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Burgers for a Penny, and the Power of Location Intelligence

If you thought the burger wars had cooled off, take note. Through a combination of marketing moxie, mobile innovation, and location intelligence, one international brand has fired them up again.

The flare-up comes courtesy of Burger King, which recently launched a bold effort to poach customers from rival McDonald’s. Like all memorable marketing campaigns, this one is both simple and fiendishly inventive.

As reported by QSR magazine and other outlets, the gambit works like this: Anyone with the Burger King mobile app and location services enabled on a smartphone can order a Whopper for just a penny—as long as they do so within 600 feet of a McDonald’s location. The BK app then directs the customer toward the nearest Burger King to claim the meal.

The initiative ends December 12, but its impact is likely to be felt well beyond.

A Digital Fence and a Dream

The practice of geofencing is integral to the Burger King effort. The geofence relies on several components, including an IoT device in the form of a smartphone, real-time IoT communications, and basic location intelligence. When the app senses that a customer’s phone has crossed the digital “fence” around a McDonald’s location, it unlocks the $.01 deal.

Geofencing is a form of location intelligence typically managed in a modern geographic information system (GIS). Companies inside and outside the retail industry have used the technique for customer connections, compliance, and even worker safety.

For instance, some logistics providers set up geofences to ensure that drivers stay within designated delivery routes. Oil and gas companies enlist GIS-powered geofences to deliver alerts to workers who are near hazardous areas. And organizations in many industries create geofences that trigger deals for shoppers, notifications for upcoming concerts, and information about historical landmarks.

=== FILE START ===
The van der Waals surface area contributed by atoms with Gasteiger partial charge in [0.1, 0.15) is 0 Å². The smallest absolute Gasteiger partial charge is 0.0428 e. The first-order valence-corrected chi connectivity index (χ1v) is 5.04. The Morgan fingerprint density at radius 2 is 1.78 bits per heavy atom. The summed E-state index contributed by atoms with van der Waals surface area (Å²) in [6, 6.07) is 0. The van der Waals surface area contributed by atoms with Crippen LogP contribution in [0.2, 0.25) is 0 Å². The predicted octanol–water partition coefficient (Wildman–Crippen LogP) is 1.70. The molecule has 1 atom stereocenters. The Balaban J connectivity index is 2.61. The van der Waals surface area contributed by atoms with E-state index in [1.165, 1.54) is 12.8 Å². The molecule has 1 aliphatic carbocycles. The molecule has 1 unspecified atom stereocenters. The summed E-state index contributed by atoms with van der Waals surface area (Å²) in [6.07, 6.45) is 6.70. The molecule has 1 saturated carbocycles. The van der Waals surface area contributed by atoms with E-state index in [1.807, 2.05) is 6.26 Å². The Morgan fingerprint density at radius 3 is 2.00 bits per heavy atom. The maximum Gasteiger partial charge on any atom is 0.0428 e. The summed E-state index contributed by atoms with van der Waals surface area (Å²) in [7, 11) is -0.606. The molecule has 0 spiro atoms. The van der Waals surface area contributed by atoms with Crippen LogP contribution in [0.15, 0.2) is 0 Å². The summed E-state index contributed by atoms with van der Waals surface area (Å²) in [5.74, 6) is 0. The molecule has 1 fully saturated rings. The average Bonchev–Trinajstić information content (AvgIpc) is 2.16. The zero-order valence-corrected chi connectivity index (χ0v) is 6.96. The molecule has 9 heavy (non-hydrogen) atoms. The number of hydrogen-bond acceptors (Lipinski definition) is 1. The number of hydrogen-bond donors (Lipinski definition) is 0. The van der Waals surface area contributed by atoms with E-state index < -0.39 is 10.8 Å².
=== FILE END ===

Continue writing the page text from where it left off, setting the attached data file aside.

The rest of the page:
Perhaps the most cunning use of location intelligence in the Whopper scenario isn’t the ability to sense where customers are, but the functionality that gets them where they need to be in time to retrieve their orders.

A Marketing Campaign Underscores Changing Customer Preferences

The BK marketing campaign may be short on subtlety, but there’s one aspect of it that may not be so obvious: Burger King is using location intelligence to answer an emerging customer demand that crosses industries.

The Whopper deal, it turns out, is a way to promote the new order-ahead capabilities in the company’s mobile app. Customers can now place orders through a mobile device and skip the line when they reach the restaurant. Delivering similar capabilities is front of mind for retailers, restaurant executives, and nearly all B2C companies. They’re answering it in interesting ways, with the help of location intelligence.

Logistics companies, for instance, are using GIS-fueled apps to deliver packages to almost any destination, subject only to the customer’s whim. Some will even deposit a package in a customer’s car trunk with help from a temporary access system that combines GIS and blockchain technology. (For more on that innovation, see WhereNext’s article on holiday deliveries.)

One of the top beverage retailers in the world uses GIS in its mobile app to ensure that customers who place orders on their devices will find their orders ready—at the expected temperature—when they walk into the store.

As consumer preferences and expectations change, forward-leaning executives in many industries are disrupting traditional methods of customer interaction. Through a combination of marketing ingenuity and GIS-powered location intelligence, some are finding new ways to stand out from the competition.

 

(For examples of how leading companies have harnessed location intelligence, explore this e-book.)

About the author

Marianna Kantor joined Esri as Chief Marketing Officer in 2015. Prior to Esri, Marianna was the VP of Marketing at PTC, where she built the worldwide services marketing and field-enablement organization, helping drive sustained revenue growth in dynamic and changing markets. Marianna has held technology and marketing leadership positions throughout her career in leading organizations such as AT&T, Akamai, and Los Alamos National Labs. At Esri, Marianna is exposing and amplifying the transformational capabilities of geospatial technology as an indispensable tool for problem solving and decision making in business and government. Marianna holds two engineering degrees from Columbia University and University of Pennsylvania, and an Executive MBA from MIT.

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